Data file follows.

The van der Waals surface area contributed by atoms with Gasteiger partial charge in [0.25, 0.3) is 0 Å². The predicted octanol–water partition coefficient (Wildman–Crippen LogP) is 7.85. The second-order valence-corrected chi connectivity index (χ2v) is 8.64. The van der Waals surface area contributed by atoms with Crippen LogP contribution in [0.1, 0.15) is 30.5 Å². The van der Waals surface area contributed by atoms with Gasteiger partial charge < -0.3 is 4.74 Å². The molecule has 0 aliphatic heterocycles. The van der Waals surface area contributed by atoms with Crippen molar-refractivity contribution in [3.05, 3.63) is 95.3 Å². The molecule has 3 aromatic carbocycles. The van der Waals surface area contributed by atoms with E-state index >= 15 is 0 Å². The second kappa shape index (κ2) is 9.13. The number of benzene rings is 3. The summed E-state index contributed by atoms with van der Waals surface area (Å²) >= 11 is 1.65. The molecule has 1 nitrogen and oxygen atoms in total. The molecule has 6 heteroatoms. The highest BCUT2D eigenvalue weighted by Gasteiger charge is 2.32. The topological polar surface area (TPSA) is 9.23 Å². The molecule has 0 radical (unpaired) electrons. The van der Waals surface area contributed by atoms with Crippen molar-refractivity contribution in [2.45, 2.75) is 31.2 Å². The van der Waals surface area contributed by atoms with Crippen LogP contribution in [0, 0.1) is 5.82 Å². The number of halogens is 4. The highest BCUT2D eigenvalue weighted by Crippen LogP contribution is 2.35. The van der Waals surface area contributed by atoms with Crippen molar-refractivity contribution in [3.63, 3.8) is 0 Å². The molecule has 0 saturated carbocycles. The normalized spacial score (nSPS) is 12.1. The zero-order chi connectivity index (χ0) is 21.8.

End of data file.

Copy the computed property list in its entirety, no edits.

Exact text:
The van der Waals surface area contributed by atoms with Gasteiger partial charge in [0.25, 0.3) is 0 Å². The predicted octanol–water partition coefficient (Wildman–Crippen LogP) is 7.85. The second-order valence-corrected chi connectivity index (χ2v) is 8.64. The van der Waals surface area contributed by atoms with Crippen LogP contribution in [0.1, 0.15) is 30.5 Å². The van der Waals surface area contributed by atoms with Gasteiger partial charge < -0.3 is 4.74 Å². The molecule has 0 aliphatic heterocycles. The van der Waals surface area contributed by atoms with Crippen molar-refractivity contribution in [3.05, 3.63) is 95.3 Å². The molecule has 3 aromatic carbocycles. The van der Waals surface area contributed by atoms with E-state index >= 15 is 0 Å². The second kappa shape index (κ2) is 9.13. The number of benzene rings is 3. The summed E-state index contributed by atoms with van der Waals surface area (Å²) >= 11 is 1.65. The molecule has 1 nitrogen and oxygen atoms in total. The molecule has 6 heteroatoms. The highest BCUT2D eigenvalue weighted by Gasteiger charge is 2.32. The topological polar surface area (TPSA) is 9.23 Å². The molecule has 0 radical (unpaired) electrons. The van der Waals surface area contributed by atoms with Crippen molar-refractivity contribution in [2.45, 2.75) is 31.2 Å². The van der Waals surface area contributed by atoms with Crippen LogP contribution in [0, 0.1) is 5.82 Å². The number of halogens is 4. The highest BCUT2D eigenvalue weighted by Crippen LogP contribution is 2.35. The van der Waals surface area contributed by atoms with Crippen molar-refractivity contribution in [3.63, 3.8) is 0 Å². The molecule has 0 saturated carbocycles. The normalized spacial score (nSPS) is 12.1. The zero-order chi connectivity index (χ0) is 21.8.